Luckin Coffee shareholders have reportedly voted to oust the company's chairman, Charles Zhengyao Lu. The vote came just days after a purge of the scandal-plagued company's board of directors to strip Lu of his influence and control.

During the initial purge, three boards of directors, including Sean Shao, were removed from their posts. The decision was made during an extraordinary shareholders meeting on Sunday, which was held in Beijing. The ousting of Lu, who is Luckin Coffee's founder, is the culmination of a broader management shakeup at the company following the public scandal over the manipulation of its financial reports.

Since the scandal was made public in May, several high ranking officials have been removed from their positions. In an internal investigation, Luckin Coffee revealed that it had caught a number of employees adding faked transactions to its financial reports worth over 2.12 billion yuan or roughly $300 million. The company's chief operating officer, Jian Liu, reportedly masterminded the move aimed at defrauding its investors.

Since then, Liu along with the company's chief executive officer, Jenny Zhiya Qian, has been fired. Other employees that were involved in the inflation of the reports were also removed. The public scandal resulted in a number of delisting notice from the NASDAQ. Luckin Coffee's share prices quickly plummeted, leading to the temporary suspension of its shares.

Lu's removal is an unusual case for a Chinese company as it is extremely rare for shareholders to remove a company's founder. However, sources with knowledge in the matter claimed that the measure was simply a necessary one to take if the company wants to distance itself from the financial scandal. If it wants to move forward, Luckin Coffee would have to clean its slate and hire new leaders.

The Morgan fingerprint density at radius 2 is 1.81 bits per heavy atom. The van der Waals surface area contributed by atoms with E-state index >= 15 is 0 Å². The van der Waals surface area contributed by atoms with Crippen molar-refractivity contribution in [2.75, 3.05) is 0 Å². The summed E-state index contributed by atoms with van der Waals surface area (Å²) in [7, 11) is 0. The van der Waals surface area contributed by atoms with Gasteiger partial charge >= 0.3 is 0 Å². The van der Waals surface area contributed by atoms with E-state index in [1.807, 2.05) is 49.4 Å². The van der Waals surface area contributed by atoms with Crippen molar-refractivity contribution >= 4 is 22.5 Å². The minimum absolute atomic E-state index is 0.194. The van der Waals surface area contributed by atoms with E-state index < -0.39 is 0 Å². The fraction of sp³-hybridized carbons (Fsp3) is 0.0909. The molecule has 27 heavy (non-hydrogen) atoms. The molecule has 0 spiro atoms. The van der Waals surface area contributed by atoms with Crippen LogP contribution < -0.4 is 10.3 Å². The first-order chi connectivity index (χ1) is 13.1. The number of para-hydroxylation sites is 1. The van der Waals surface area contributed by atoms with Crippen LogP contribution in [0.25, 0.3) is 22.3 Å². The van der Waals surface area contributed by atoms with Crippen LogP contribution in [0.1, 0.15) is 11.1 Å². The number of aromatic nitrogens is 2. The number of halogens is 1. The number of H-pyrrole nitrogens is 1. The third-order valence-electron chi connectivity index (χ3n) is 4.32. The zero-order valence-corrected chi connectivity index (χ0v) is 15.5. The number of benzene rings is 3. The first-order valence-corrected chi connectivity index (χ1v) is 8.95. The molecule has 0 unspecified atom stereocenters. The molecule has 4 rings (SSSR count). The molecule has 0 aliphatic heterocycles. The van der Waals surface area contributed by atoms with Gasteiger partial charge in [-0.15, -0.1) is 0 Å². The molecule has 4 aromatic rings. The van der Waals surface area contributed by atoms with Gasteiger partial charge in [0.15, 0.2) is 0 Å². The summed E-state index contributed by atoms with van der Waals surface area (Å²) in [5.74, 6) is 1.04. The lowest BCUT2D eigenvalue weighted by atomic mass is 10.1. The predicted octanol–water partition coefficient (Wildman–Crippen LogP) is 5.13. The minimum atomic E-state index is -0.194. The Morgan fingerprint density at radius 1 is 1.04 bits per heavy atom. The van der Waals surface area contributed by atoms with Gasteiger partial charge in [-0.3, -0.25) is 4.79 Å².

Luckin Coffee's road to recovery will likely be a difficult and long one given the scope of its fall. As of today, its share prices have lost more than 94 percent of its value, essentially rendering it worthless. Several companies and banks that backed the company also faced the consequences. Morgan Stanley and Credit Suisse Group are reportedly facing a combined $300 million shortfall on loans that were granted to the company.

Apart from those that were directly affected by the scandal, Chinese companies and the country as a whole had also been indirectly affected. Since news of the scandal broke, the US has rolled out stricter measures aimed at preventing Chinese companies from listing in its capital markets. The issue is also a black eye for China as it has further escalated trade tensions with the US.